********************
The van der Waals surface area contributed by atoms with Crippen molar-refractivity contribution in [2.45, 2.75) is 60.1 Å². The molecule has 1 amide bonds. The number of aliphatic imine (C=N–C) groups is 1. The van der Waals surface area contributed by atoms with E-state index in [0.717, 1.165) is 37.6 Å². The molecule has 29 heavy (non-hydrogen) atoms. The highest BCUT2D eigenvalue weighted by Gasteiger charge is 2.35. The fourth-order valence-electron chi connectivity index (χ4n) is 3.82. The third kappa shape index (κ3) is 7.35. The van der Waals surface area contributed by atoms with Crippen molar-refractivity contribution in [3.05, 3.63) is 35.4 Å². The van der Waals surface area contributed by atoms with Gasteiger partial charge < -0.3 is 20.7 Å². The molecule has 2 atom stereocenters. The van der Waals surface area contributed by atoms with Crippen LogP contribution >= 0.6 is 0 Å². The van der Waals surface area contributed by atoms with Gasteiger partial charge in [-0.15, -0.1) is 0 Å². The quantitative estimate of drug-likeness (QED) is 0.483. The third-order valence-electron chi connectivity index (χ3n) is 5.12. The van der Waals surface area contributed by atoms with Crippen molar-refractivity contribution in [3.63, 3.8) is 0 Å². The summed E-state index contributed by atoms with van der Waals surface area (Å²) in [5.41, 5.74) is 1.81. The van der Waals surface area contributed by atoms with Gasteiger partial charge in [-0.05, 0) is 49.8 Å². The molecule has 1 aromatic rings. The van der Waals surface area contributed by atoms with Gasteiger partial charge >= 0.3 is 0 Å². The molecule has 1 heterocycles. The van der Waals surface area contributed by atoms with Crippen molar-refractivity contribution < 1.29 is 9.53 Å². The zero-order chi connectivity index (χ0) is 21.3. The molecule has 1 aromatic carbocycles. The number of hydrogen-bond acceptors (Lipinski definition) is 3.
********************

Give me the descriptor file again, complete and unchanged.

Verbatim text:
The van der Waals surface area contributed by atoms with Crippen molar-refractivity contribution in [2.45, 2.75) is 60.1 Å². The molecule has 1 amide bonds. The number of aliphatic imine (C=N–C) groups is 1. The van der Waals surface area contributed by atoms with E-state index in [0.717, 1.165) is 37.6 Å². The molecule has 29 heavy (non-hydrogen) atoms. The highest BCUT2D eigenvalue weighted by Gasteiger charge is 2.35. The fourth-order valence-electron chi connectivity index (χ4n) is 3.82. The third kappa shape index (κ3) is 7.35. The van der Waals surface area contributed by atoms with Crippen molar-refractivity contribution in [3.05, 3.63) is 35.4 Å². The van der Waals surface area contributed by atoms with Gasteiger partial charge < -0.3 is 20.7 Å². The molecule has 2 atom stereocenters. The van der Waals surface area contributed by atoms with Crippen LogP contribution >= 0.6 is 0 Å². The van der Waals surface area contributed by atoms with Gasteiger partial charge in [-0.15, -0.1) is 0 Å². The quantitative estimate of drug-likeness (QED) is 0.483. The third-order valence-electron chi connectivity index (χ3n) is 5.12. The van der Waals surface area contributed by atoms with Crippen molar-refractivity contribution in [3.63, 3.8) is 0 Å². The summed E-state index contributed by atoms with van der Waals surface area (Å²) in [5.41, 5.74) is 1.81. The van der Waals surface area contributed by atoms with Gasteiger partial charge in [-0.05, 0) is 49.8 Å². The molecule has 1 aromatic rings. The van der Waals surface area contributed by atoms with Gasteiger partial charge >= 0.3 is 0 Å². The molecule has 1 heterocycles. The van der Waals surface area contributed by atoms with Crippen molar-refractivity contribution < 1.29 is 9.53 Å². The zero-order chi connectivity index (χ0) is 21.3. The molecule has 1 aromatic carbocycles. The number of hydrogen-bond acceptors (Lipinski definition) is 3.